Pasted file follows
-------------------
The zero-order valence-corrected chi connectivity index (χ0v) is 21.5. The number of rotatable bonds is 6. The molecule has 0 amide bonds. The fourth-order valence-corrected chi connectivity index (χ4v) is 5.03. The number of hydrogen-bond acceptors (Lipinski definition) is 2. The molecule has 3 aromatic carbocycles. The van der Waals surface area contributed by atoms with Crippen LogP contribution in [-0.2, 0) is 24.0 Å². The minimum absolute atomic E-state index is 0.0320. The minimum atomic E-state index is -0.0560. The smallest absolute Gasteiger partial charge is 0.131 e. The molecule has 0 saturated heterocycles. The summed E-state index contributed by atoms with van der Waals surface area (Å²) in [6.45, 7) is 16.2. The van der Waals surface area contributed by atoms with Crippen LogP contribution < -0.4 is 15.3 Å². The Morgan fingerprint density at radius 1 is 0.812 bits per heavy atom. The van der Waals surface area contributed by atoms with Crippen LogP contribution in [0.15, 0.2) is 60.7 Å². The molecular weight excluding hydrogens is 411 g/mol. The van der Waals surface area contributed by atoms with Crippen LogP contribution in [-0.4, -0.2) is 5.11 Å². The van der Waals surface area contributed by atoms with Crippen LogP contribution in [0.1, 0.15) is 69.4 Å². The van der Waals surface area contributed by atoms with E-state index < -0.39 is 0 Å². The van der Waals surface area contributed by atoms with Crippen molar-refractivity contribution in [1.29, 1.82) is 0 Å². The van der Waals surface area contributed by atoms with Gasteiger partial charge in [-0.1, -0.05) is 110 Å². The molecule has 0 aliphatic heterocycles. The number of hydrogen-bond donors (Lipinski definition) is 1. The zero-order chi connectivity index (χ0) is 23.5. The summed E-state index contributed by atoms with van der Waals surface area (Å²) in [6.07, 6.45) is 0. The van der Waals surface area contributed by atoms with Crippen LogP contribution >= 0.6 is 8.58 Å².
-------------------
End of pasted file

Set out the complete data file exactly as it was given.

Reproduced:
The zero-order valence-corrected chi connectivity index (χ0v) is 21.5. The number of rotatable bonds is 6. The molecule has 0 amide bonds. The fourth-order valence-corrected chi connectivity index (χ4v) is 5.03. The number of hydrogen-bond acceptors (Lipinski definition) is 2. The molecule has 3 aromatic carbocycles. The van der Waals surface area contributed by atoms with Crippen LogP contribution in [-0.2, 0) is 24.0 Å². The minimum absolute atomic E-state index is 0.0320. The minimum atomic E-state index is -0.0560. The smallest absolute Gasteiger partial charge is 0.131 e. The molecule has 0 saturated heterocycles. The summed E-state index contributed by atoms with van der Waals surface area (Å²) in [6.45, 7) is 16.2. The van der Waals surface area contributed by atoms with Crippen LogP contribution < -0.4 is 15.3 Å². The Morgan fingerprint density at radius 1 is 0.812 bits per heavy atom. The van der Waals surface area contributed by atoms with Crippen LogP contribution in [0.15, 0.2) is 60.7 Å². The molecular weight excluding hydrogens is 411 g/mol. The van der Waals surface area contributed by atoms with Crippen LogP contribution in [-0.4, -0.2) is 5.11 Å². The van der Waals surface area contributed by atoms with Crippen LogP contribution in [0.1, 0.15) is 69.4 Å². The van der Waals surface area contributed by atoms with E-state index < -0.39 is 0 Å². The van der Waals surface area contributed by atoms with Crippen molar-refractivity contribution in [1.29, 1.82) is 0 Å². The van der Waals surface area contributed by atoms with Gasteiger partial charge in [-0.1, -0.05) is 110 Å². The molecule has 0 aliphatic heterocycles. The number of hydrogen-bond donors (Lipinski definition) is 1. The zero-order chi connectivity index (χ0) is 23.5. The summed E-state index contributed by atoms with van der Waals surface area (Å²) in [6.07, 6.45) is 0. The van der Waals surface area contributed by atoms with Crippen LogP contribution >= 0.6 is 8.58 Å².